Tuesday, June 24, 2014

Unblocking the path

A different car blocking a bike lane in S.F.
After spending most of the afternoon on hold or talking with representatives of my health care provider, trying to ensure that they weren't going to end my insurance while I wait for my funds to get moved from the wrong account to the right one (I may be writing about the sanity of single-payer healthcare soon), I left for home from the Tenderloin in a somewhat agitated state. I was with my 16-month-old son, who does a lot to lift my spirits, and we were going home by bicycle, which is easily our favorite way to get home, so it seemed I wouldn't be feeling stress for long. We were riding home through Golden Gate Park, which is beautiful no matter what the weather, though the ever-increasing encroachment of parked cars into the bike lane can sometimes be a downer.

I was making plans for dinner and a couple of quick errands as we passed the waterfall, which signals it's time to prepare to turn and leave the park, when I saw it up ahead: there was a car parked right in the bike lane! This wasn't mere encroachment. Half of the car was in the lane, and the other half - well, there was no parking space there, they were basically parked in the bike lane in a section of road that should have no parked cars!

The idea of spitting on the car crossed my mind, as bad an example as that would have set for my son. Then I had a better idea - perhaps they were still in the car (I mean, really, why would they choose to park so badly, and right there?), and I could talk to them about their bad choice - I would try to be assertive but polite, to be understanding but be understood, as I wanted to be on the phone earlier. Oh, good, the driver's side window was open.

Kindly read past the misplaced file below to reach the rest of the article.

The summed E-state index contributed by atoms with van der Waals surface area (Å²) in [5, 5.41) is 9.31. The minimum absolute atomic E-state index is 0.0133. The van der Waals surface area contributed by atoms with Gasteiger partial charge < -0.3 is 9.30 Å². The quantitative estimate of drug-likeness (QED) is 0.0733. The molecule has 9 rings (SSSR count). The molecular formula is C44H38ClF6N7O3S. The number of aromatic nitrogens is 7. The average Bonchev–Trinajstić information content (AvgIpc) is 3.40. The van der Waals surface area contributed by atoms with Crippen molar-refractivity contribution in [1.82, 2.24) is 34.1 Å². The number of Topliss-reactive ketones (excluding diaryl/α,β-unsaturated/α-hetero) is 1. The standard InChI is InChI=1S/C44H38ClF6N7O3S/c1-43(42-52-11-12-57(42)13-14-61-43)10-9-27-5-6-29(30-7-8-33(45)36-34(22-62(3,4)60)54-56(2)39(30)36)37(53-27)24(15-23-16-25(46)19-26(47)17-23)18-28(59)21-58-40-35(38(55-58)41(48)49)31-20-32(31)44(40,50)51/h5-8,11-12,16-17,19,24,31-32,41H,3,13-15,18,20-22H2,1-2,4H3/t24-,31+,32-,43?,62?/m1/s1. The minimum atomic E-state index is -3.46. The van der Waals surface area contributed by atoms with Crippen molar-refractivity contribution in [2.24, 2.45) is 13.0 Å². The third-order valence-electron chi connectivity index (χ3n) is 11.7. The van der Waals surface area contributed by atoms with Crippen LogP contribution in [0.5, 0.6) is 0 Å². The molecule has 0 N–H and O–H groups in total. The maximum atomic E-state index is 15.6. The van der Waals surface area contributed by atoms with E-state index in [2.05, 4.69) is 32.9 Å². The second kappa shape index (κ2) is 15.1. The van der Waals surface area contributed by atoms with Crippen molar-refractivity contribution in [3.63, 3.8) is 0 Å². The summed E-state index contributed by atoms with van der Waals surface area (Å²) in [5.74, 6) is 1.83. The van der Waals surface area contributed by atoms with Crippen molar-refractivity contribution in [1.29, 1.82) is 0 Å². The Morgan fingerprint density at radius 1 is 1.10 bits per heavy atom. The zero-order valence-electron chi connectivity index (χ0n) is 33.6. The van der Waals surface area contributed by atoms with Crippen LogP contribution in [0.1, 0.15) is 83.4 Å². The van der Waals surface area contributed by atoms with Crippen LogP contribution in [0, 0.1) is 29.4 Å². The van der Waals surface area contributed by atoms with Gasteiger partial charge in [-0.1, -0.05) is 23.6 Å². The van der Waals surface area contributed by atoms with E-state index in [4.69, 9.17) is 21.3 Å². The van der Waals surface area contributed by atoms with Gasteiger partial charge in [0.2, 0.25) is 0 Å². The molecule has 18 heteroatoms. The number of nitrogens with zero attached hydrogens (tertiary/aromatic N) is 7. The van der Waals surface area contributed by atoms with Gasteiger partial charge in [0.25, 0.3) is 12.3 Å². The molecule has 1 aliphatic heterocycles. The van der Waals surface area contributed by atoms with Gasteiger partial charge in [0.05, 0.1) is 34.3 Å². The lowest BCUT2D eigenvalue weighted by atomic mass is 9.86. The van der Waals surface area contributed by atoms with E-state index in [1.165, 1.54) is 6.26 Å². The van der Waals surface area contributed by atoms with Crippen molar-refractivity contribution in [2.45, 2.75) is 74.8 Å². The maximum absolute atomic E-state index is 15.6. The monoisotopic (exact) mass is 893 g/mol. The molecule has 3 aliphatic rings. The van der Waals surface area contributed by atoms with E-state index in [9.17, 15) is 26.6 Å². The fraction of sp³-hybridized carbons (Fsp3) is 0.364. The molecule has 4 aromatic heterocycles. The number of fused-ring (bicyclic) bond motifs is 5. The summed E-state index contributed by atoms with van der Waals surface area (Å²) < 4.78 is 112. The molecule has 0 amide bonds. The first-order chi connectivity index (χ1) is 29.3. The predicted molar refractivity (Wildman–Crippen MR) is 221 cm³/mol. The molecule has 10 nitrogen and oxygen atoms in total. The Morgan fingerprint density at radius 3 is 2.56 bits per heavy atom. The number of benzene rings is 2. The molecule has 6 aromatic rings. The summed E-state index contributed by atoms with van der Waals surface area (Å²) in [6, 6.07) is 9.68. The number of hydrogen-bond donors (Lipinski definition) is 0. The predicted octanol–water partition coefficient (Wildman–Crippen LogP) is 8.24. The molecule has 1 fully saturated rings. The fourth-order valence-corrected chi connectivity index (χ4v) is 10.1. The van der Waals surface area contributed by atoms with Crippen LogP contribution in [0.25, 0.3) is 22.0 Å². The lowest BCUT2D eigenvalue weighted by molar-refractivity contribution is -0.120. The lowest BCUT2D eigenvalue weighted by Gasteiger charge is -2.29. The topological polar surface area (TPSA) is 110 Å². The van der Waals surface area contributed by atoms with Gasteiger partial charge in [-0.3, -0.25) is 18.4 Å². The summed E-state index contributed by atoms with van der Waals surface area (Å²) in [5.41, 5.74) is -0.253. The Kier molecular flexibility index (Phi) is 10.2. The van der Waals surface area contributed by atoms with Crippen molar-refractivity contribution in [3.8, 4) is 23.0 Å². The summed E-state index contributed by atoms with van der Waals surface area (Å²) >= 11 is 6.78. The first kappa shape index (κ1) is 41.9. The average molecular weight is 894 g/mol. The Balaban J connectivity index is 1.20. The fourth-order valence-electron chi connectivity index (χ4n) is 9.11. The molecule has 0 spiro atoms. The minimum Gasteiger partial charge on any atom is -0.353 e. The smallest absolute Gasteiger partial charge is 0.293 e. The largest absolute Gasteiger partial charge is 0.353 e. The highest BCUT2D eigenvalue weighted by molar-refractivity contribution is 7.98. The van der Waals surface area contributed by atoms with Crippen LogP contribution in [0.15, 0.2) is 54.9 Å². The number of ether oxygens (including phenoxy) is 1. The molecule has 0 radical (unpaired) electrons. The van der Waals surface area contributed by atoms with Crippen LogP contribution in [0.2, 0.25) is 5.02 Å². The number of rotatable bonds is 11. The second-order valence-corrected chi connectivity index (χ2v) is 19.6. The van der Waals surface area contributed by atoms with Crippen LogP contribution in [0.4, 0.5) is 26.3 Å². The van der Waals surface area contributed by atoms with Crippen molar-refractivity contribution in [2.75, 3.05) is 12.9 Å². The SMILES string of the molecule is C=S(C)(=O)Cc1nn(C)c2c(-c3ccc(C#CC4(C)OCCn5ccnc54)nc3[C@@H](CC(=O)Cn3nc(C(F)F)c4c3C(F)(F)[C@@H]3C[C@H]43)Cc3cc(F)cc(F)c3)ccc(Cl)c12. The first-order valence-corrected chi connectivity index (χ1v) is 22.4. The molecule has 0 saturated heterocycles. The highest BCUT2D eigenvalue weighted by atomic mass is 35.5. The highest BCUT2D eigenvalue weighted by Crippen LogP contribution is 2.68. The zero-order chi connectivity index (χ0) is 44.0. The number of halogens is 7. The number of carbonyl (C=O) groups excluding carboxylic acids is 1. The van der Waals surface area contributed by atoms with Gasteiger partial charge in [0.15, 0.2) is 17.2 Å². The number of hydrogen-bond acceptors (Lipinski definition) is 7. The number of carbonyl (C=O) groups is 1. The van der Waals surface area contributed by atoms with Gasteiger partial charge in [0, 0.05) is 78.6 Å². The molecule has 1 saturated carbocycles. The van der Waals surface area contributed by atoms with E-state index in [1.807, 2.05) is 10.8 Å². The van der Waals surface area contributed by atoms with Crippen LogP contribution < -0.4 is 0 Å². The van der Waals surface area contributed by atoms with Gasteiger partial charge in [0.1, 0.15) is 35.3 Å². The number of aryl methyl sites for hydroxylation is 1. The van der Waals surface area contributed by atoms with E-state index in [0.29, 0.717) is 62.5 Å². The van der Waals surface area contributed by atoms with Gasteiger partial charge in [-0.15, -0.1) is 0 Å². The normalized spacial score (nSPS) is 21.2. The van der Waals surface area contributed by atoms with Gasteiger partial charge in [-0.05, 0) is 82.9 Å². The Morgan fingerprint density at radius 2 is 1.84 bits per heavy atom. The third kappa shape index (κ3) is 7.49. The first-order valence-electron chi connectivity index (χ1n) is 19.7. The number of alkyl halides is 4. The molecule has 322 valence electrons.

As I pulled up, I realized the car was empty. No one to yell at (I mean talk politely to), I thought, that's too bad. Then I looked to see if the driver was close by - maybe they were taking a picture, or something. I stopped and stood holding the bike with my son still on it, and watched as a few people passed by - none of them moved toward the car. Then it occurred to me: maybe this car wasn't parked, maybe it was abandoned. Maybe the driver was sick in the bushes, or worse. I walked my bike back to the waterfall and approached a woman who seemed like she could be the owner of the car.

"Did you see anyone get out of that car up ahead?" I asked. She hadn't, but when I described the car she thought it could be hers, which she had parked a half-mile back. She walked back with me to check it out. She agreed it looked abandoned, and also noticed open compartments, indicating someone searching it for valuables. She thought it was probably stolen, which made sense to me. We decided to call the police. "Are you going to call 911?" she asked. I said "no," it didn't seem like anyone was in immediate danger, so we should call the local police station. "You are so good!" she said; and I felt good.

The woman completed the call to the police, and told me they didn't need anyone to stay with the vehicle, as they had her contact info. She mentioned that this stolen car could easily have been her car instead, and thought the owner would appreciate it being reported found so soon. I would say she thought she had done a good deed, and was grateful that I had brought her into this opportunity to do it.

I rode away grateful myself, not just for having had the chance to be of help, but for having been patient with my initial reaction to seeing the car. Taking the time to notice my feelings about the car, and to then stop to address them, made the space for noticing that there was a different story playing out than the one I first told myself. As we were trying to reach the police, another cyclist struck the car in anger as he rode by - I doubt if he would have wanted to hit the car if he knew it was probably thieves who had left it there.

Years ago, I decided that when drivers honked at me while I was riding my bike safely and legally in traffic, I would assume they were doing so to express appreciation of my stylish clothes or beautiful bike. Whether they were mad or not, I didn't have to get self-righteously mad back. As I headed home from the park, I remembered an insight I gained while witnessing a friend, who I consider to be the wisest person I've met, (and who is likely too modest to want to be credited here): there is not much difference between wisdom and kindness.

I don't think I've ever been so grateful to find a car blocking the bike lane. I hope I can remember this one each time I see a car in the bike lane after today.

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